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Recipe for Success

Former Syracuse football star dishes out tasty cuisine and entertainment on new TV cooking show.

Derrell Smith holds up large plate of low country boil
Derrell Smith ’10, G’13, host of Mad Good Food on the Tastemade network, displays the components of his delectable low-country boil, which he created for the show’s summer cookout episode. Photo courtesy of Tastemade.

It’s the “Break Up Meal” episode of the TV show Mad Good Food, and chef and host Derrell Smith ’10, G’13 stands in a bathrobe in the kitchen. He is down in the dumps over lost love—and needs comfort food to lift his spirits. “Everybody loves mac and cheese,” says the former Syracuse University football star turned culinary entrepreneur. “It’s the ultimate crowd pleaser…the ultimate comfort food.” Better yet, he adds lobster to the mix. By episode’s end, Smith has enlivened his wardrobe, shared recipes and rebounded, thanks to his own advice and cooking. “Treat yourself,” he says.

For the self-taught chef, Mad Good Food is the place where he showcases his tantalizing eats, dishes tips on life and cooking, and provides plenty of entertainment. “Mad Good” means “very, very good,” Smith says, attributing the phrase to Black culture, which he wants to respect and honor on the show through stories about his upbringing and experiences. He calls himself “Uncle Rell,” talks lovingly to his herbs and dances with delight as he savors his creation’s flavors. The show premiered in April on the streaming network Tastemade and features eight episodes, including ones devoted to Mother’s Day, Juneteenth and summer cookouts. “Ever heard of a low-country boil?” he asks. “Don’t you fret—because I know all about them.”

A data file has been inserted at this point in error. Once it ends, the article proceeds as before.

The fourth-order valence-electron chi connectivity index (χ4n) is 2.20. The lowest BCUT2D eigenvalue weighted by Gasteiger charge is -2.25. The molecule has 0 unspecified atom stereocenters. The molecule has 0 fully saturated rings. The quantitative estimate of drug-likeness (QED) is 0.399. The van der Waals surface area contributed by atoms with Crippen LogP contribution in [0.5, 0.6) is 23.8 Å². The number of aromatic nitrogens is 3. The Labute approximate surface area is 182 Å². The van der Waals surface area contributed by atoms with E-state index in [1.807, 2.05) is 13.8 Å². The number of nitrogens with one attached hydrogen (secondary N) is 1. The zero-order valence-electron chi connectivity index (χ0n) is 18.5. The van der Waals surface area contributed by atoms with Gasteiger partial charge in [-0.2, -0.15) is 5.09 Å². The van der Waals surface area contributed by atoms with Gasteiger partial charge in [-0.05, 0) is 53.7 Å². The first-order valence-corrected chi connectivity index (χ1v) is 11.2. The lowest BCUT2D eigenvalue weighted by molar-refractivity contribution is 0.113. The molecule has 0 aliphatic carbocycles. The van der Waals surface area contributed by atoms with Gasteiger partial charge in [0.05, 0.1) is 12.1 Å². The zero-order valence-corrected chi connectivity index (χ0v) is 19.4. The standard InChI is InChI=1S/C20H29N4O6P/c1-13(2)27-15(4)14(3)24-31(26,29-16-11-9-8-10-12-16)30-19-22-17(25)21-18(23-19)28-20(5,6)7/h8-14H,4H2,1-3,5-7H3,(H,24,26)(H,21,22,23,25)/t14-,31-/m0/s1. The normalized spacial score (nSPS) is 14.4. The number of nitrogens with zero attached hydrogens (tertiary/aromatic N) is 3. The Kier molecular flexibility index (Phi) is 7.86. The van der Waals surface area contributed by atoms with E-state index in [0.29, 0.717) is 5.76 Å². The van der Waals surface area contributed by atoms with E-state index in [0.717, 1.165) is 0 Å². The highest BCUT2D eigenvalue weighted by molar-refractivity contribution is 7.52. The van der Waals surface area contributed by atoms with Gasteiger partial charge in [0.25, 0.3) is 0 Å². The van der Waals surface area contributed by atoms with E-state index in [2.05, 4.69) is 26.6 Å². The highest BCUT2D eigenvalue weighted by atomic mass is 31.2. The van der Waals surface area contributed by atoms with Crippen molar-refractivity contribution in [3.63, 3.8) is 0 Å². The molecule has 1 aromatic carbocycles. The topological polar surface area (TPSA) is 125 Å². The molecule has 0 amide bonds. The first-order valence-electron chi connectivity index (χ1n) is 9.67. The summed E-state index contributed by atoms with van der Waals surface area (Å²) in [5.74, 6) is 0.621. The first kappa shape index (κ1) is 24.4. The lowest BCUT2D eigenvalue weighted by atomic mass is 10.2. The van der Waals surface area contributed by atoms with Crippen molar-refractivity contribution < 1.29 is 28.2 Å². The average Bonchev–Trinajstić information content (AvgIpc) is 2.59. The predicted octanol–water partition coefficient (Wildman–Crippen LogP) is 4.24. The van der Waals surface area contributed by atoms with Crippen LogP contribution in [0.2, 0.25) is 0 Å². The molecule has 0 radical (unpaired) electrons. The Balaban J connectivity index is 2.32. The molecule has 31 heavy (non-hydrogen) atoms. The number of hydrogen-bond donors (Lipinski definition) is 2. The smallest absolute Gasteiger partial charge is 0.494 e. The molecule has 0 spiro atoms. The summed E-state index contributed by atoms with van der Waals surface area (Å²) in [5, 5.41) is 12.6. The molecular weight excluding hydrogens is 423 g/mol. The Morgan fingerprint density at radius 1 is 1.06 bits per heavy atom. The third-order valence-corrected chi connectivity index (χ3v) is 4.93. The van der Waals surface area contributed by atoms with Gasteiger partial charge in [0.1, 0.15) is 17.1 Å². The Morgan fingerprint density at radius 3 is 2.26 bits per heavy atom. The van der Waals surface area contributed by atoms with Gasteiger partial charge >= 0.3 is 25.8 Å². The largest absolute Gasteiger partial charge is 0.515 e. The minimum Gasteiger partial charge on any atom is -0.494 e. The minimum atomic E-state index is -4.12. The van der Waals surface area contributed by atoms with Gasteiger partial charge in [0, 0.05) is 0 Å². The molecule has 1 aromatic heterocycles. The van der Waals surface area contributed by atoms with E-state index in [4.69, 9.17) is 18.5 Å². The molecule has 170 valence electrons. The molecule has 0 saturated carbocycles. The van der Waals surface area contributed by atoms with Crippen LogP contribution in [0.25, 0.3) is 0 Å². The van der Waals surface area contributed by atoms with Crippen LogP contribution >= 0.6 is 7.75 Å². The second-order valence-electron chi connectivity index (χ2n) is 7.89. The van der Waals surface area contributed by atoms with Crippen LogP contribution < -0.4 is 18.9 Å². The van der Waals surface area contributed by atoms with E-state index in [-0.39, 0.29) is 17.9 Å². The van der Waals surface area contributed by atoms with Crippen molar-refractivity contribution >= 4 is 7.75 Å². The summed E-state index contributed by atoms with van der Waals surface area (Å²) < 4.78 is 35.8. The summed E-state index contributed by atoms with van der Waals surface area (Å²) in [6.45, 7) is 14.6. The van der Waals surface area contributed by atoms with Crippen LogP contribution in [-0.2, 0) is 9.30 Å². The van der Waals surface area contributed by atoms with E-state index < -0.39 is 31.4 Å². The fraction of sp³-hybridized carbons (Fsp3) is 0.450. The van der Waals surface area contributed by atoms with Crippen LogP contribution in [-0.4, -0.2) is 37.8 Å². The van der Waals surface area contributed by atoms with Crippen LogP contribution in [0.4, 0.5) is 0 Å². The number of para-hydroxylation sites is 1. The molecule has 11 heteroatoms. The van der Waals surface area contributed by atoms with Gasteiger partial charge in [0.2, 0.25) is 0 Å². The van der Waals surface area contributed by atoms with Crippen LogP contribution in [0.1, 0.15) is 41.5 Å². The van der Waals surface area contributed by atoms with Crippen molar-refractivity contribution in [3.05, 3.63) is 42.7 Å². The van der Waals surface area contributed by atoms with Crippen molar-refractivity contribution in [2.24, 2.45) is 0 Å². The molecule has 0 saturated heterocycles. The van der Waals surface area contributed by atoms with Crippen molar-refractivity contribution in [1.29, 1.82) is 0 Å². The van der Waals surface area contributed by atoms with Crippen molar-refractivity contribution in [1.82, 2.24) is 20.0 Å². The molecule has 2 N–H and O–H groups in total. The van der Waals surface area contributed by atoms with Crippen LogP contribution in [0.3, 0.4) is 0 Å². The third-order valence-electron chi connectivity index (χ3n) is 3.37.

I never thought on my first day on campus that I’d be this connected to the school, but Syracuse is just one of those places. If you meet somebody who went to Syracuse, they love that school so much, and I’m one of them.

—Derrell Smith ’10, G’13

Smith tailors each episode around a personal story and rustles up a feast for family and friends, then creates two solo meals with the leftovers—a bonus for the single person that also eliminates food waste. “I still don’t feel like a celebrity,” the Los Angeles resident says. “But it feels good to have a platform to tell my stories. As the show grows, I feel the stories and things that we’re able to communicate will be very impactful. I’m very excited about that.”

Smith is also the CEO of 99EATS, a virtual culinary brand that he founded with the mission of spreading love through food. As an entrepreneur, he often draws on his interdisciplinary Syracuse education, having earned a bachelor’s degree in information management and technology from the School of Information Studies with a marketing minor from the Martin J. Whitman School of Management. He later added a master’s degree in advertising from the S.I. Newhouse School of Public Communications.

Today, he shares his insights and experiences as a member of the Whitman School’s Young Alumni Advisory Council and Syracuse Athletics’ alumni advisory board. He has also served as a judge for the Invent@SU program, providing feedback to students who design, prototype and pitch original devices. “I never thought on my first day on campus that I’d be this connected to the school, but Syracuse is just one of those places,” he says. “If you meet somebody who went to Syracuse, they love that school so much, and I’m one of them.”